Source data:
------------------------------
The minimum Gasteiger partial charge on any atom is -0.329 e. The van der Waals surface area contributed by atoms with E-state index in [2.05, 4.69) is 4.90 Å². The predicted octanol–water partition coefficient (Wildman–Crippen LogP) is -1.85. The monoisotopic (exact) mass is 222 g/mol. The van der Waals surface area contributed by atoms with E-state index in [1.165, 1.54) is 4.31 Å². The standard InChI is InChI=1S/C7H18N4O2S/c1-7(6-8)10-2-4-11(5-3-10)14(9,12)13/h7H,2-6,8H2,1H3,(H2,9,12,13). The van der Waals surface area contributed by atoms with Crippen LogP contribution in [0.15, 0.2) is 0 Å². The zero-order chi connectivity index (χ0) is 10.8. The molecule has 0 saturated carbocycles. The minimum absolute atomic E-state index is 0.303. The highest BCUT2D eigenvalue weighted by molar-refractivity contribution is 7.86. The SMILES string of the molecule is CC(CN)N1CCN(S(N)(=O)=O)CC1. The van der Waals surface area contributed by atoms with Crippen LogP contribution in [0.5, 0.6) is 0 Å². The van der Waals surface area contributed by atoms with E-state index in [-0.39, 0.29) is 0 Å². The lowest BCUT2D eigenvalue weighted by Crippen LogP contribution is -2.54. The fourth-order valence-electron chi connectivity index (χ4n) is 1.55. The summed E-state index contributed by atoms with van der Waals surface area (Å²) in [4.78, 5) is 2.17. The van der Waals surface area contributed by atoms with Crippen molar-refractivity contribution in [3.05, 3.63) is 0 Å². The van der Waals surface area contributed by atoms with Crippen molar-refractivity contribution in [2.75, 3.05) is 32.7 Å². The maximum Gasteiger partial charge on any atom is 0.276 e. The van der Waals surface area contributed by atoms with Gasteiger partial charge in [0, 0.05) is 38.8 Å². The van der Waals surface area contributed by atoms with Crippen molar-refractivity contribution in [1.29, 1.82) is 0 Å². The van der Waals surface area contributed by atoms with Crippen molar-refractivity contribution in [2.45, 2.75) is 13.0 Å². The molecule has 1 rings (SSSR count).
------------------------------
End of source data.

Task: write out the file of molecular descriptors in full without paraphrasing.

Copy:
The minimum Gasteiger partial charge on any atom is -0.329 e. The van der Waals surface area contributed by atoms with E-state index in [2.05, 4.69) is 4.90 Å². The predicted octanol–water partition coefficient (Wildman–Crippen LogP) is -1.85. The monoisotopic (exact) mass is 222 g/mol. The van der Waals surface area contributed by atoms with E-state index in [1.165, 1.54) is 4.31 Å². The standard InChI is InChI=1S/C7H18N4O2S/c1-7(6-8)10-2-4-11(5-3-10)14(9,12)13/h7H,2-6,8H2,1H3,(H2,9,12,13). The van der Waals surface area contributed by atoms with Crippen LogP contribution in [0.15, 0.2) is 0 Å². The zero-order chi connectivity index (χ0) is 10.8. The molecule has 0 saturated carbocycles. The minimum absolute atomic E-state index is 0.303. The highest BCUT2D eigenvalue weighted by molar-refractivity contribution is 7.86. The SMILES string of the molecule is CC(CN)N1CCN(S(N)(=O)=O)CC1. The van der Waals surface area contributed by atoms with Crippen LogP contribution in [0.5, 0.6) is 0 Å². The van der Waals surface area contributed by atoms with E-state index in [-0.39, 0.29) is 0 Å². The lowest BCUT2D eigenvalue weighted by Crippen LogP contribution is -2.54. The fourth-order valence-electron chi connectivity index (χ4n) is 1.55. The summed E-state index contributed by atoms with van der Waals surface area (Å²) in [4.78, 5) is 2.17. The van der Waals surface area contributed by atoms with Crippen molar-refractivity contribution in [3.05, 3.63) is 0 Å². The van der Waals surface area contributed by atoms with Crippen molar-refractivity contribution in [2.75, 3.05) is 32.7 Å². The maximum Gasteiger partial charge on any atom is 0.276 e. The van der Waals surface area contributed by atoms with Gasteiger partial charge in [0, 0.05) is 38.8 Å². The van der Waals surface area contributed by atoms with Crippen molar-refractivity contribution in [1.29, 1.82) is 0 Å². The van der Waals surface area contributed by atoms with Crippen molar-refractivity contribution in [2.45, 2.75) is 13.0 Å². The molecule has 1 rings (SSSR count).